Nature lovers on Tuesday were mourning a red stag dubbed the Emperor of Exmoor - a 9-foot (2.75-meter) giant reported to be the biggest wild animal in the British Isles. He was found dead days after his picture appeared in the national press.
The Emperor's size set him apart from the herd, but may also have made him prize prey for hunters willing to pay handsomely for such a majestic trophy.
"With a set of antlers such as this deer had, it was basically going to kill him in the end," said Richard Austin, the photographer whose images appeared in newspapers - inevitably accompanied by the word "majestic."
"He was his own worst enemy, I suppose," Austin told the BBC. "Growing that big and that huge and that magnificent, he was a definite target."
For the 12 years of his life, the Emperor roamed Exmoor in southwest England, a wild swath of heath and woodland that has drawn hunters for 1,000 years. At 300 pounds (135 kilograms), he towered over the other stags around him, and during the autumn mating season he easily kept smaller animals at bay as he attracted a harem of female deer.
Austin photographed the stag during last year's mating season and again this year, publishing photos that expanded the animal's renown. The photos, first published Oct. 5, showed the Emperor standing regally in a field, his dramatic antlers held high, and roaring as two female deer looked on.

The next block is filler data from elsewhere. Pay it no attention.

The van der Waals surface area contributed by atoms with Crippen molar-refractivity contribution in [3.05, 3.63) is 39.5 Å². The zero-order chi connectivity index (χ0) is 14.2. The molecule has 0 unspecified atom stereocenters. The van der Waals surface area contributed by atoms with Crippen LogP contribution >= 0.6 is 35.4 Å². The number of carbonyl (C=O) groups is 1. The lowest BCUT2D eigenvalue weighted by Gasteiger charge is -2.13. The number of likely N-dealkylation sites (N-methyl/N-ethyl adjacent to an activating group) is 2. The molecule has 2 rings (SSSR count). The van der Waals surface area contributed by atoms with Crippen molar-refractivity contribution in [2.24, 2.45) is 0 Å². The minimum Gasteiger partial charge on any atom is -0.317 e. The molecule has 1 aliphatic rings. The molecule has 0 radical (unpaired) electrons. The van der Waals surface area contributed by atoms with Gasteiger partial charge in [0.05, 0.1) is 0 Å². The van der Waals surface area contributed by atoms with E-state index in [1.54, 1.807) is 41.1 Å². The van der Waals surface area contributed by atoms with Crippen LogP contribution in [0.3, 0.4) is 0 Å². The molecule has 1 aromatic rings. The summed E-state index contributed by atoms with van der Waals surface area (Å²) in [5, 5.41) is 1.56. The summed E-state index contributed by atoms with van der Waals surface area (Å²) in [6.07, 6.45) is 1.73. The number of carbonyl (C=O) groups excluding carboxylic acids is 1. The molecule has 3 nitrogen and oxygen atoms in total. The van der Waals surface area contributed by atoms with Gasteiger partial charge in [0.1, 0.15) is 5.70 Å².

Mystery surrounds the stag's demise. Douglas Batchelor, head of the anti-hunting group League Against Cruel Sports, said he was shot two weeks ago near a place called Rackenford Moor. Local and national media including the BBC gave a similar location, close to a main road between the towns of Barnstaple and Tiverton.
The Emperor's body is long gone - his head possibly to a taxidermist, the rest probably to a butcher.
In most cases the hunter - for a fee - takes the antlers or entire head as a trophy. The landowner keeps the carcass, which often ends up being sold for meat. Exmoor's stags are also stalked by poachers, who sell their meat for cash.
Austin said he deliberately did not reveal the Emperor's exact location, but some wondered whether the attention his images drew to the animal may have helped bring about its death.
"Without a doubt the publicity of this photo led to its death," said Manni Walton, European sales director of the Corbis photo agency.
Patrick Llewellyn, assistant picture editor at The Sunday Times Magazine, said it was possible publicity made the Emperor a target. "But anyone who is interested in choosing a trophy stag probably would've known of its existence before the exposure of the photograph anyway, so it is very hard to tell."
Local people were speculating furiously Tuesday about the identity and nationality of the hunter: Was it an American, a European, or a wealthy Briton who saw the picture and decided he wanted those magnificent antlers on his wall?
"Whoever has got the trophy is going to keep pretty quiet about it, because it has stirred the most awful furor," said Peter Donnelly, a deer management expert in the Exmoor area.